WASHINGTON — Higher co-pays could result in an increase of over $1 billion in federal spending for medical services, warn the National Association of Chain Drug Stores and the National Community Pharmacists Association.
In a recent letter to the chairmen and ranking members of the House Armed Services Committee and the Senate Armed Services Committee, NACDS and NCPA reiterated concerns about the impact co-pay increases could have on Tricare beneficiaries.
NACDS and NCPA said in their letter that when the Congressional Budget Office reviewed the Senate version of the fiscal 2016 National Defense Authorization Act (NDAA), it found that “co-pay increases would result in an increase of more than $1 billion in federal spending for medical services, particularly in Medicare.”
In addition, the letter stated that the proposed co-pay increases in the Senate version of the fiscal 2017 NDAA “would double, and in some cases nearly triple, the amount of money a Tricare beneficiary would be required to pay out of pocket to get their prescriptions filled.”
The trade organizations urged the conferees to protect Tricare beneficiary access to prescription medications by adopting the House position, which does not include an increase in pharmacy co-pays.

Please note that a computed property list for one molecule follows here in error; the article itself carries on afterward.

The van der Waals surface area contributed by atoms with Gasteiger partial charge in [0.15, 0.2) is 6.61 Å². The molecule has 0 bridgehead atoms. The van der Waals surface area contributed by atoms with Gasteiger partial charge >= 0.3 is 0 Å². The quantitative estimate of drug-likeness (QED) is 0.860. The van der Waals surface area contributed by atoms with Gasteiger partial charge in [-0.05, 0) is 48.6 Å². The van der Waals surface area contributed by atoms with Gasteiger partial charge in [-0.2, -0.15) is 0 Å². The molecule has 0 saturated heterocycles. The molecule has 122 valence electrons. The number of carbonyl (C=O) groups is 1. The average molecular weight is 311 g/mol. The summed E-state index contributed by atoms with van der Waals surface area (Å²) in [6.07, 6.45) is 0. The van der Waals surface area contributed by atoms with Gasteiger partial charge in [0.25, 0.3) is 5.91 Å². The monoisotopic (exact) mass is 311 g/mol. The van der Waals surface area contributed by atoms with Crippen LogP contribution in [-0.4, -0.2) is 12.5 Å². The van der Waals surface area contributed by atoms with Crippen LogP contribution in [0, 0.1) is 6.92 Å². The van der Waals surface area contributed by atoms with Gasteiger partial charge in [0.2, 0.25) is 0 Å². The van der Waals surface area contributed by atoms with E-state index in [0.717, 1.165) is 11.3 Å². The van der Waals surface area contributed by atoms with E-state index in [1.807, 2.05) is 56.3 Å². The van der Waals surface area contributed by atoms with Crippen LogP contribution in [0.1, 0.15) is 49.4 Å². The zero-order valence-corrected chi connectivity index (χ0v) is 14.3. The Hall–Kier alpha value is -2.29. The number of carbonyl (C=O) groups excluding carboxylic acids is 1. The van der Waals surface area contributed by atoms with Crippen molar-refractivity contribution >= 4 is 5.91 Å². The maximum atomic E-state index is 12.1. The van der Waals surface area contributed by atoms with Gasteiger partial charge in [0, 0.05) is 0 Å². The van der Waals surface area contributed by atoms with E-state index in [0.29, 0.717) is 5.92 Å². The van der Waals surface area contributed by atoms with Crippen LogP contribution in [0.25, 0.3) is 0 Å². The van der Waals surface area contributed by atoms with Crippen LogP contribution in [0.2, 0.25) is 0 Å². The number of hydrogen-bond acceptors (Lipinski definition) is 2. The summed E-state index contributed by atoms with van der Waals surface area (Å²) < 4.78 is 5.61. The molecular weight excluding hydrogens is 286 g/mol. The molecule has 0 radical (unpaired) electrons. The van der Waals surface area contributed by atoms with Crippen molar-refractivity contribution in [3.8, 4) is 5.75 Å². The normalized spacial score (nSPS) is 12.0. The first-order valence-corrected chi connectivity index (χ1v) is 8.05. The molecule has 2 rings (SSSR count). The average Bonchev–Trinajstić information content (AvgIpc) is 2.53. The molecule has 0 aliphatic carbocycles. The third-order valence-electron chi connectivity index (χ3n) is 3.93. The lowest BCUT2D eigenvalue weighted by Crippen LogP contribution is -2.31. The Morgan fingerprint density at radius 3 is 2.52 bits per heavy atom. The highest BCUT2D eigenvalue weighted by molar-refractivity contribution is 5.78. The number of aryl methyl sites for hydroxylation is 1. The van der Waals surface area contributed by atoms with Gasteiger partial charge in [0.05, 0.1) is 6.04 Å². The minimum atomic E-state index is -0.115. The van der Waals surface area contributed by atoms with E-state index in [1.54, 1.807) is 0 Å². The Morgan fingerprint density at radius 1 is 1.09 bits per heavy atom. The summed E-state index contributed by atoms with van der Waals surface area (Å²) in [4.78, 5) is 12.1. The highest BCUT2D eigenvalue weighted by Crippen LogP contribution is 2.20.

NACDS and NCPA noted in the letter that Tricare patients are already worried about gaining access to the services they need, and cited a report from the Military Compensation and Retirement Modernization Commission that emphasized how important it is for Tricare beneficiaries to have choice and access to care, and recommended policies “that would engender access to those essential parts of the military health care system.”
In the letter, NACDS and NCPA pointed out that co-pay increases put greater burdens on Tricare patients and “unfairly penalize Tricare beneficiaries who prefer to use local pharmacies.” The increases also carry unintended consequences, which occur when patients do not adhere to their medication regimen, they said.